Originally Posted by kevinzoe
I think the concept of 'group delay' for a subwoofer helps to explain how fast it can stop its motion when an input signal ceases. The longer the group delay the 'boomier' it is likely to be perceived. Also relevant is bass decay (RT60, RT30) within your room which inevitably increases as frequency falls. Without some way of attenuating low bass energy, you will hear more 'boominess.'
group delay is arrival time, not settling time. See http://avtalk.co.uk/showthread.php?t=10999
This is a measure of how the sub delays certain frequencies with respect to others. Typically the extreme bass will arrive at your ears (or our test mic) a few milliseconds after the rest of the frequencies and the extent to which this happens varies from sub to sub. The smaller and more consistent the group delay is across the frequency range, the better the sub should sound. If group delay becomes excessive it may be audible as 'slowness' in the bass or muddiness. For example, if the bass associated with a bass drum beat arrives after the 'thwack', it may sound ponderous and slow. If they arrive more or less in sync then it will sound 'tight'.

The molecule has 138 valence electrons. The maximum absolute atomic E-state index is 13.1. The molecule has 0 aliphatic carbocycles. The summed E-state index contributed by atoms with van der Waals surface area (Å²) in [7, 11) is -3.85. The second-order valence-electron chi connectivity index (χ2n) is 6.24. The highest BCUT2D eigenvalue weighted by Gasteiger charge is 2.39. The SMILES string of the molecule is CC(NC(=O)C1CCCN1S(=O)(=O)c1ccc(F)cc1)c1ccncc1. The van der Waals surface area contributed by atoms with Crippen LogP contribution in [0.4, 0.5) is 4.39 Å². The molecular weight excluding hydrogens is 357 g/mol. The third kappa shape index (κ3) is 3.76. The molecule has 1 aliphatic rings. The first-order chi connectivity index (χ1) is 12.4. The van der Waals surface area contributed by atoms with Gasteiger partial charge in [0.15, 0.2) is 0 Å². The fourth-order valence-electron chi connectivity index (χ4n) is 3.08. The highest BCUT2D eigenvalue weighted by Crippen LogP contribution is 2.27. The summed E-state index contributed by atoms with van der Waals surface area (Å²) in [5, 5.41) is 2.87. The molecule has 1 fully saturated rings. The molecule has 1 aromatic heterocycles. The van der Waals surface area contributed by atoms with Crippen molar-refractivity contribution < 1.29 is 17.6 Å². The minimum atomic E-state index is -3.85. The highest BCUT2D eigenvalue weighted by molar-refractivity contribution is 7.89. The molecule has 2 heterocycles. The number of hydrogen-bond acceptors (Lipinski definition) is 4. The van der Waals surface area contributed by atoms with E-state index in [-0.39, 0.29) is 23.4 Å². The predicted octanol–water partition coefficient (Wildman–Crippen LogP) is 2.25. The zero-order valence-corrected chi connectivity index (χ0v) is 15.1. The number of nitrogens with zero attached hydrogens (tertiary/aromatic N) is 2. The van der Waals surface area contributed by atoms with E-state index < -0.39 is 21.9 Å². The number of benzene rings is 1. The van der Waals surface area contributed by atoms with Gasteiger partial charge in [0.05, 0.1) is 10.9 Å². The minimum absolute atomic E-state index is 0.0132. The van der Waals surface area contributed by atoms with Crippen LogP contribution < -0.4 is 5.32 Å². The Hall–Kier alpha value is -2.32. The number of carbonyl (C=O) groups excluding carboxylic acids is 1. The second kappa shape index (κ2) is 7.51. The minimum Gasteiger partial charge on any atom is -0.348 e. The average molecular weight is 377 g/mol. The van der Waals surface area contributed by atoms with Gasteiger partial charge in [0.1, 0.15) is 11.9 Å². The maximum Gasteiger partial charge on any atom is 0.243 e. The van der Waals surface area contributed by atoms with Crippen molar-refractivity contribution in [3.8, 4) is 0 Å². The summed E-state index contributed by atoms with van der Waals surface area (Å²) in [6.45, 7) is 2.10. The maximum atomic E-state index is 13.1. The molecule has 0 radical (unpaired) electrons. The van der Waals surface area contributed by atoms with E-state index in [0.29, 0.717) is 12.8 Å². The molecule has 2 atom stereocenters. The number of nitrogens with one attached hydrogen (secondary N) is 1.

"How much group delay is audible? Opinions are divided, but a good rule of thumb is that a time delay of between 1 and 1.5 cycles is just audible. So at 50Hz, group delay should be kept below 20ms (1000/50) and at 20Hz, it should be below 50ms (1000/20) to guarantee inaudibility."